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Myanmar opposition leader Aung San Suu Kyi smiles as she leaves Westminster Hall after addressing both Houses of Parliament on June 21 in London.
There are few opposition leaders who are welcomed abroad with the same pomp and ceremony as heads of state. But that's the sort of star treatment lavished on Aung San Suu Kyi, opposition leader of Myanmar, also known as Burma, on her three-week tour of Europe.
But pressure is increasing on her to address simmering political crises at home, and to move her country's democratic changes forward.
In Geneva, Oslo, Dublin, London and Paris, Suu Kyi issued eloquent pleas for ethical foreign investment in Myanmar and foreign support for her country's ongoing reforms.
"This is the most important time for Burma," she told parliamentarians and dignitaries gathered in London's Westminster Hall.
"This is the moment of our greatest need," she continued. "And so I would ask that our friends both here in Britain and beyond participate in and support Burma's efforts toward the establishment of a truly democratic and just society."
'Reform Program' Still Fragile
Suu Kyi, the first foreign woman and Asian citizen to speak at Westminster in the palace's 900-year history, said that beyond President Thein Sein, it's hard to determine how much support the current efforts in Myanmar enjoy, especially within the country's military. It's an assessment shared by outside observers.
"The entire reform program in Myanmar now hangs by a very slender thread," says Vikram Nehru, a Southeast Asia expert at the Carnegie Endowment for International Peace in Washington. He says Suu Kyi must quickly throw her considerable authority behind Thein Sein's key reform policies.
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Rohingya Muslims, trying to cross the Naf river into Bangladesh to escape sectarian violence in Myanmar, look on from an intercepted boat in Teknaf, June 13. The plight of the Rohingya minority is one of the tests Suu Kyi faces at home.
Rohingya Muslims, trying to cross the Naf river into Bangladesh to escape sectarian violence in Myanmar, look on from an intercepted boat in Teknaf, June 13. The plight of the Rohingya minority is one of the tests Suu Kyi faces at home. Munir Uz Zaman/AFP/Getty Images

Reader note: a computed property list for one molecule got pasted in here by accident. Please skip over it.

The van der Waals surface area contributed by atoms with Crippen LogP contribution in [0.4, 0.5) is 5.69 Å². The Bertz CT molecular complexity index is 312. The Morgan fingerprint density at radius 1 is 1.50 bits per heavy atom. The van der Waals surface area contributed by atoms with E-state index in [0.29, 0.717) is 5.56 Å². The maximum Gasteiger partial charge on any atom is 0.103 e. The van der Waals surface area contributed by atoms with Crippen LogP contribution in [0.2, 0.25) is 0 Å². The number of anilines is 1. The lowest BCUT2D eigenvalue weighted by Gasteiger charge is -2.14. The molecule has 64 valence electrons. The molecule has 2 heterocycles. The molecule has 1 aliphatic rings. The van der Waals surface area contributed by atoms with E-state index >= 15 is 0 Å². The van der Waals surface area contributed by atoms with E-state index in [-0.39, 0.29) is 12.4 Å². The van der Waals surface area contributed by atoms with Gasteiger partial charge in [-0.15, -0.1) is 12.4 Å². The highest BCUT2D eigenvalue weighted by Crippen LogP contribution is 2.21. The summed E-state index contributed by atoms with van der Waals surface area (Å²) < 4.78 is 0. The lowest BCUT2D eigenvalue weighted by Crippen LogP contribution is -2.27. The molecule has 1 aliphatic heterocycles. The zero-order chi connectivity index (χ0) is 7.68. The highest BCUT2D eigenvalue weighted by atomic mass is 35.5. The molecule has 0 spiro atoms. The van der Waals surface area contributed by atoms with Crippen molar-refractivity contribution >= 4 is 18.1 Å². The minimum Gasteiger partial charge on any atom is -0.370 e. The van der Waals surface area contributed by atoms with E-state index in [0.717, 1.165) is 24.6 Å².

"Otherwise there's a great danger that the enemies of reform, those that are currently benefiting from the current system, will exert a pushback," he warns, "and that might be to the detriment of the long-term development of the country."
Pressure is increasing for Suu Kyi to make good on her inspiring rhetoric about human rights. There's no starker example than the Rohingya crisis in Myanmar's western Rakhine state, next to Bangladesh.
Mob violence among Burmese Buddhists and Rohingya Muslims there has claimed at least 80 lives and created as many as 90,000 refugees in the past month.
Many Rohingya immigrated to largely Buddhist Myanmar from what is now Bangladesh generations ago. But neither Bangladesh's nor Myanmar's government recognizes them as citizens.
When asked in Oslo whether Rohingyas are citizens of Myanmar, Suu Kyi said she did not know.
"When you talk about the Rohingya, we are not quite sure whom you are talking about," she said. "There's some who say those people who claim to be Rohingyas are not the ones who are actually native to Burma but have just come over recently from Bangladesh."
A Sensitive Issue
Suu Kyi echoes popular complaints in Myanmar that the problem is caused in part by corrupt immigration officials along the border, and ineffective law enforcement in Rakhine state. She says that establishing the rule of law is the key to resolving the issue, but she does not suggest what the law should say.
"She finds herself in a very difficult position, because her constituency is known to be extremely anti-Rohingya," says Maung Zarni, a visiting fellow at the London School of Economics and Political Science. Suu Kyi was elected to represent the remote rural township of Kawhmu, a three-hour drive from the main city of Yangon.
Maung Zarni points out that, when it comes to the subject of the Rohingya, the views of many Burmese pro-democracy activists are just as discriminatory and intolerant as those of the former junta they once fought.
"We must not be ashamed to admit that we have illiberal tendencies and elements within our culture and our practices, and they need to be rectified in accordance with the principles that we espouse or we are fighting for," Maung Zarni says. "You can't have it both ways. Are you for human rights, or are you against human rights?"
Maung Zarni suggests that Suu Kyi emphasize her principles while avoiding the specifics of the citizenship debate. He admits that he, too, opposes recognizing the Rohingya as one of the country's ethnic minorities.
Capitalizing On Recent Momentum
Fresh from her election to Parliament on April 1, and at the end of a triumphant tour of Europe, Suu Kyi now finds herself at an unprecedented level of popularity at home and abroad.
Some supporters point out that Suu Kyi is under considerable pressure not to upset the military into rolling back the changes and revoking her freedoms, and that she is working hard to build an organization that was focused on survival during decades of military suppression. They advise observers to be patient and not judge her too quickly.
But other supporters say Suu Kyi can afford to waste neither time nor opportunities to consolidate and push forward the country's fledgling reforms.